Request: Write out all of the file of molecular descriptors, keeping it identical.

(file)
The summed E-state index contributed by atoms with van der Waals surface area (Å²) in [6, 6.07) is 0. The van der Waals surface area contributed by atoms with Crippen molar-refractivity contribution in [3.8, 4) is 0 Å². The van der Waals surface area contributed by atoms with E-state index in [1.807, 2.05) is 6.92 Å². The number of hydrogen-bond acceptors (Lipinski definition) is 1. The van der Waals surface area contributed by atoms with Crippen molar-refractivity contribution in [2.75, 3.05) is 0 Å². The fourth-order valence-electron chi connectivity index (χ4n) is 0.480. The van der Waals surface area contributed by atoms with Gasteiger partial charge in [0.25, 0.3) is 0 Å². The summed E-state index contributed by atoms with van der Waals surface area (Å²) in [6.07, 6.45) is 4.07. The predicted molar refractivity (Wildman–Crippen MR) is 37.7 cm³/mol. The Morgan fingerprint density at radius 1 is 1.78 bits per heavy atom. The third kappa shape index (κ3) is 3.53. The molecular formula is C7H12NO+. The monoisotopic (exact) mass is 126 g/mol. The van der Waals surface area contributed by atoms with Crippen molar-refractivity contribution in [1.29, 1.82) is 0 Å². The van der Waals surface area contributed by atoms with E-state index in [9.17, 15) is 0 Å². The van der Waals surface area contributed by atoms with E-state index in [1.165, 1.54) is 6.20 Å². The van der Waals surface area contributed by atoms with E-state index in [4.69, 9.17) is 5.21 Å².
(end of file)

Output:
The summed E-state index contributed by atoms with van der Waals surface area (Å²) in [6, 6.07) is 0. The van der Waals surface area contributed by atoms with Crippen molar-refractivity contribution in [3.8, 4) is 0 Å². The van der Waals surface area contributed by atoms with E-state index in [1.807, 2.05) is 6.92 Å². The number of hydrogen-bond acceptors (Lipinski definition) is 1. The van der Waals surface area contributed by atoms with Crippen molar-refractivity contribution in [2.75, 3.05) is 0 Å². The fourth-order valence-electron chi connectivity index (χ4n) is 0.480. The van der Waals surface area contributed by atoms with Gasteiger partial charge in [0.25, 0.3) is 0 Å². The summed E-state index contributed by atoms with van der Waals surface area (Å²) in [6.07, 6.45) is 4.07. The predicted molar refractivity (Wildman–Crippen MR) is 37.7 cm³/mol. The Morgan fingerprint density at radius 1 is 1.78 bits per heavy atom. The third kappa shape index (κ3) is 3.53. The molecular formula is C7H12NO+. The monoisotopic (exact) mass is 126 g/mol. The van der Waals surface area contributed by atoms with Crippen molar-refractivity contribution in [1.29, 1.82) is 0 Å². The van der Waals surface area contributed by atoms with E-state index in [9.17, 15) is 0 Å². The van der Waals surface area contributed by atoms with E-state index in [1.165, 1.54) is 6.20 Å². The van der Waals surface area contributed by atoms with E-state index in [4.69, 9.17) is 5.21 Å².